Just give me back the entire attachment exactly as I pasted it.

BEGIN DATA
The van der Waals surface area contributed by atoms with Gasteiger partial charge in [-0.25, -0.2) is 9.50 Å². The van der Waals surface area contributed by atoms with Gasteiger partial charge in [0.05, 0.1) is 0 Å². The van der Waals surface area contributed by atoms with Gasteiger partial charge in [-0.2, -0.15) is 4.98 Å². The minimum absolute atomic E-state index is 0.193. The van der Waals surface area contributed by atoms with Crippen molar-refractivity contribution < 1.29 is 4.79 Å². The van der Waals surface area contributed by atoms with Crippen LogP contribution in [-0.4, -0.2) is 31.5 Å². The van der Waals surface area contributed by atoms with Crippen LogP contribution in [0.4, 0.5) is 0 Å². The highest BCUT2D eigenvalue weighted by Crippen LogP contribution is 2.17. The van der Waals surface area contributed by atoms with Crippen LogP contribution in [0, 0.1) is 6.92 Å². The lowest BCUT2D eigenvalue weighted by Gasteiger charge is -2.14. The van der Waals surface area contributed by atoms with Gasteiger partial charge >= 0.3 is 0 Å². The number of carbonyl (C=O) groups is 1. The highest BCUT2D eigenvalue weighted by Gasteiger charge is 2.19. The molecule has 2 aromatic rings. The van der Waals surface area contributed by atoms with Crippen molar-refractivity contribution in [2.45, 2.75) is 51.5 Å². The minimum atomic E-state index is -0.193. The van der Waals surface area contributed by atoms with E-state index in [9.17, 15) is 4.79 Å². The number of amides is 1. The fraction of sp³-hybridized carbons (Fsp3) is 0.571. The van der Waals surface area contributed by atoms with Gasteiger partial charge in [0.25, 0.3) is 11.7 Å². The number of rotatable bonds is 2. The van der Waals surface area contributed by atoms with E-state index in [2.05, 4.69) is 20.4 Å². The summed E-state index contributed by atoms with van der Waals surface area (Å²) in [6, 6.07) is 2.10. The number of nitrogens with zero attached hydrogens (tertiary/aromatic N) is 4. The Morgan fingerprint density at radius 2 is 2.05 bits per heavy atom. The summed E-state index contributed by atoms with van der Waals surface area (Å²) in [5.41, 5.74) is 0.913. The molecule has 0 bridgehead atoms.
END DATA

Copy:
The van der Waals surface area contributed by atoms with Gasteiger partial charge in [-0.25, -0.2) is 9.50 Å². The van der Waals surface area contributed by atoms with Gasteiger partial charge in [0.05, 0.1) is 0 Å². The van der Waals surface area contributed by atoms with Gasteiger partial charge in [-0.2, -0.15) is 4.98 Å². The minimum absolute atomic E-state index is 0.193. The van der Waals surface area contributed by atoms with Crippen molar-refractivity contribution < 1.29 is 4.79 Å². The van der Waals surface area contributed by atoms with Crippen LogP contribution in [-0.4, -0.2) is 31.5 Å². The van der Waals surface area contributed by atoms with Crippen LogP contribution in [0.4, 0.5) is 0 Å². The highest BCUT2D eigenvalue weighted by Crippen LogP contribution is 2.17. The van der Waals surface area contributed by atoms with Crippen LogP contribution in [0, 0.1) is 6.92 Å². The lowest BCUT2D eigenvalue weighted by Gasteiger charge is -2.14. The van der Waals surface area contributed by atoms with Gasteiger partial charge >= 0.3 is 0 Å². The number of carbonyl (C=O) groups is 1. The highest BCUT2D eigenvalue weighted by Gasteiger charge is 2.19. The molecule has 2 aromatic rings. The van der Waals surface area contributed by atoms with Crippen molar-refractivity contribution in [2.45, 2.75) is 51.5 Å². The minimum atomic E-state index is -0.193. The van der Waals surface area contributed by atoms with E-state index in [9.17, 15) is 4.79 Å². The number of amides is 1. The fraction of sp³-hybridized carbons (Fsp3) is 0.571. The van der Waals surface area contributed by atoms with Gasteiger partial charge in [0.25, 0.3) is 11.7 Å². The number of rotatable bonds is 2. The van der Waals surface area contributed by atoms with E-state index in [2.05, 4.69) is 20.4 Å². The summed E-state index contributed by atoms with van der Waals surface area (Å²) in [6, 6.07) is 2.10. The number of nitrogens with zero attached hydrogens (tertiary/aromatic N) is 4. The Morgan fingerprint density at radius 2 is 2.05 bits per heavy atom. The summed E-state index contributed by atoms with van der Waals surface area (Å²) in [5.41, 5.74) is 0.913. The molecule has 0 bridgehead atoms.